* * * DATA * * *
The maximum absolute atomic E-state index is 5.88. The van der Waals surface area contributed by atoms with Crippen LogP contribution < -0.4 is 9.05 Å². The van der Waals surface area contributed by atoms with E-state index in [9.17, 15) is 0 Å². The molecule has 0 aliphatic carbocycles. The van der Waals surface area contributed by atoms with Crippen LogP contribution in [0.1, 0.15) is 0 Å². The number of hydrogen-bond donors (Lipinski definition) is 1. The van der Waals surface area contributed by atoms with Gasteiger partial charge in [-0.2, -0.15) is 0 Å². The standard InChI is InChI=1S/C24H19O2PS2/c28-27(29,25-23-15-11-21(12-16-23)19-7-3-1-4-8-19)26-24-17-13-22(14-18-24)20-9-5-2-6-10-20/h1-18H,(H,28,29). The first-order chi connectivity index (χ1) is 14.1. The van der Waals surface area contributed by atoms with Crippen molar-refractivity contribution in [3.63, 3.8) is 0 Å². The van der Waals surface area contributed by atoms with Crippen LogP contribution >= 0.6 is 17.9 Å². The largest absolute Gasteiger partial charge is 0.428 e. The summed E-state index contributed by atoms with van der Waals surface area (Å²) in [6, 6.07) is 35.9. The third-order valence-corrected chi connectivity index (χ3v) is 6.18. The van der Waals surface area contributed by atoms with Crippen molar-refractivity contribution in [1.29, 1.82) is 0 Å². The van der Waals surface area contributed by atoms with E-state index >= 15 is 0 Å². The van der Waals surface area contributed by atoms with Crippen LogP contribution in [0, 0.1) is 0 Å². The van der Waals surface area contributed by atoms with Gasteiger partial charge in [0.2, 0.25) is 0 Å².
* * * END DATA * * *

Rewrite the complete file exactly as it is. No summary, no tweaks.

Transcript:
The maximum absolute atomic E-state index is 5.88. The van der Waals surface area contributed by atoms with Crippen LogP contribution < -0.4 is 9.05 Å². The van der Waals surface area contributed by atoms with E-state index in [9.17, 15) is 0 Å². The molecule has 0 aliphatic carbocycles. The van der Waals surface area contributed by atoms with Crippen LogP contribution in [0.1, 0.15) is 0 Å². The number of hydrogen-bond donors (Lipinski definition) is 1. The van der Waals surface area contributed by atoms with Gasteiger partial charge in [-0.2, -0.15) is 0 Å². The standard InChI is InChI=1S/C24H19O2PS2/c28-27(29,25-23-15-11-21(12-16-23)19-7-3-1-4-8-19)26-24-17-13-22(14-18-24)20-9-5-2-6-10-20/h1-18H,(H,28,29). The first-order chi connectivity index (χ1) is 14.1. The van der Waals surface area contributed by atoms with Crippen molar-refractivity contribution in [3.63, 3.8) is 0 Å². The van der Waals surface area contributed by atoms with Crippen LogP contribution >= 0.6 is 17.9 Å². The largest absolute Gasteiger partial charge is 0.428 e. The summed E-state index contributed by atoms with van der Waals surface area (Å²) in [6, 6.07) is 35.9. The third-order valence-corrected chi connectivity index (χ3v) is 6.18. The van der Waals surface area contributed by atoms with Crippen molar-refractivity contribution in [1.29, 1.82) is 0 Å². The van der Waals surface area contributed by atoms with E-state index >= 15 is 0 Å². The van der Waals surface area contributed by atoms with Crippen LogP contribution in [0, 0.1) is 0 Å². The van der Waals surface area contributed by atoms with Gasteiger partial charge in [0.2, 0.25) is 0 Å².